North Korean airspace could be declared no-fly zone after missile test comes within sight of Cathay Pacific passenger plane

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North Korean airspace could be declared no-fly zone after missile test comes within sight of Cathay Pacific passenger plane

North Korean airspace could be declared a no-fly zone in response to the country’s missile tests, the aviation industry’s global trade body says, after the latest launch came within sight of a passenger plane.

Excluding aircraft from the area is one option open to aviation safety regulators as they ponder how to deal with the arbitrary firing of missiles that has encroached on busy commercial air routes between Asia and North America.

Pilots on a plane operated by Hong Kong carrier Cathay Pacific Airways saw from a distance what were believed to be the remnants of a North Korean rocket fired last Wednesday. The airline disclosed the sighting on Monday in an internal note to staff.

While no international flights currently use North Korean airspace, the area around it is full of activity. Any sanctions by the United Nations safety regulator, the International Civil Aviation Organisation (ICAO), would likely bring into sharper focus the safety of aircraft operating nearby as well as commercial flights in and out of North Korea.

“The ICAO could declare a no-fly zone,” Alexandre de Juniac, director general of the International Air Transport Association (IATA), said at its Geneva headquarters on Tuesday. “We are working with the ICAO on how we can protect these zones [for] flying.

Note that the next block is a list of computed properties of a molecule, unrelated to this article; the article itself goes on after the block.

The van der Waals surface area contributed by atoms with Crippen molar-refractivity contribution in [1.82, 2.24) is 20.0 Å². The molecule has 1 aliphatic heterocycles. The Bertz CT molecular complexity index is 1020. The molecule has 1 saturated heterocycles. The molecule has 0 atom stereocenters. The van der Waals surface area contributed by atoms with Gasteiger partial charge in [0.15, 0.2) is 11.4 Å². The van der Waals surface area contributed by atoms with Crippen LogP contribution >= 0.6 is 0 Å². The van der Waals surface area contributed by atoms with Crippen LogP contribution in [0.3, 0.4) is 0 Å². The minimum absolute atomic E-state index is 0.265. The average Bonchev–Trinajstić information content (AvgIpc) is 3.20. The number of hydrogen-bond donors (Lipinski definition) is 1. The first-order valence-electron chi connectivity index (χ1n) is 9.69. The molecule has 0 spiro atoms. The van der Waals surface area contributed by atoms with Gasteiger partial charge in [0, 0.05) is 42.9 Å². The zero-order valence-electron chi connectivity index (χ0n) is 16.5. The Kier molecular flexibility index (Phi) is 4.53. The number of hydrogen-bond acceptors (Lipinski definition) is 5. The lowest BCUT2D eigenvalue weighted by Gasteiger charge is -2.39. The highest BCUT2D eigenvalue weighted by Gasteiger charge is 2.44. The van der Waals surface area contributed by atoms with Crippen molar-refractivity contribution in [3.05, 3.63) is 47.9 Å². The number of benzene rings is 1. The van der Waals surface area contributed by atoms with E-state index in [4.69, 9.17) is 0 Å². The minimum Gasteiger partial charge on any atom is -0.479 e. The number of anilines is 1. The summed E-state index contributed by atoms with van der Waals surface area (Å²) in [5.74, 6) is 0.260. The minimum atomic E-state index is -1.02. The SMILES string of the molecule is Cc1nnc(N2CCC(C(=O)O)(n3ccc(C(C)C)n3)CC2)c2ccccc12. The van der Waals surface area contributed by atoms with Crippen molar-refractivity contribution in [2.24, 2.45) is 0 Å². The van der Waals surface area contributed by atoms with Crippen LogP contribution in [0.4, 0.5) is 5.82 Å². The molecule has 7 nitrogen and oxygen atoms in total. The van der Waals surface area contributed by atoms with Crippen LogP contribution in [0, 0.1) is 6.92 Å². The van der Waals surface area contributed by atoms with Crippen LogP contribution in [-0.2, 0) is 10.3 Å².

Cathay Pacific not changing routes despite crew’s suspected sighting of North Korean missile test

“The ICAO is trying to implement and ask North Korea to apply safety rules. If you look at the North Korean airspace, there are not too many aircraft overflying.”

An IATA spokesman said there was an obligation on North Korea to provide notice of any missile tests, which thus far had not been given. In the absence of such notice, it was up to airlines to carry out risk assessments to see how far from North Korea it would be safe to fly.

“For sure” there was no risk to passengers and airlines, de Juniac said.

Carriers decide on their own flight paths based on safety notices from local and international agencies.

Cathay Pacific said on Monday that despite the missile sighting it would not change its routes.

Airlines have not yet taken any action in light of the North Korean rocket launches. In 2015, when Russia escalated its military campaign against Islamist militants in Syria, it started firing rockets from the Caspian Sea, which prompted international aviation safety agencies to issue warnings.

What’s next after North Korea’s successful launch of rocket that can strike US?

The alerts spurred airlines to eventually take action based on their own risk assessments. However, not all carriers steered clear of “at-risk” routes identified at the time.

In Monday’s message on an online staff communication platform, Cathay’s general manager of operations, Mark Hoey, said: “Today the crew of CX893 reported: ‘Be advised, we witnessed the DPRK missile blow up and fall apart near our current location. We advised ATC [air traffic control] and ops [operations] normal. Just letting you know.’ Looking at the actual plots, CX096 might have been the closest, at a few hundred miles laterally.”

Other aircraft were also in the area at the time, according to radar information. Taiwanese carrier China Airlines’ flight from Vancouver and an Eva Air flight from Seattle, both headed to Taipei, and Japan’s All Nippon Airways’ Frankfurt flight from Tokyo were all over the area where the rogue state’s missile terminated.

Some European airlines adjusted flight routes in response to Pyongyang’s earlier missile tests this year. Lufthansa said it had changed course, without specifying details. Air France said it had widened its no-fly zone around North Korea.

The stretch of airspace hugging Japan’s east coast over the Pacific Ocean is a prime route used by hundreds of flights every day criss-crossing Asia and North America. Another important route directs planes over northern China and into Russia.

Danny Lee is reporting from Geneva

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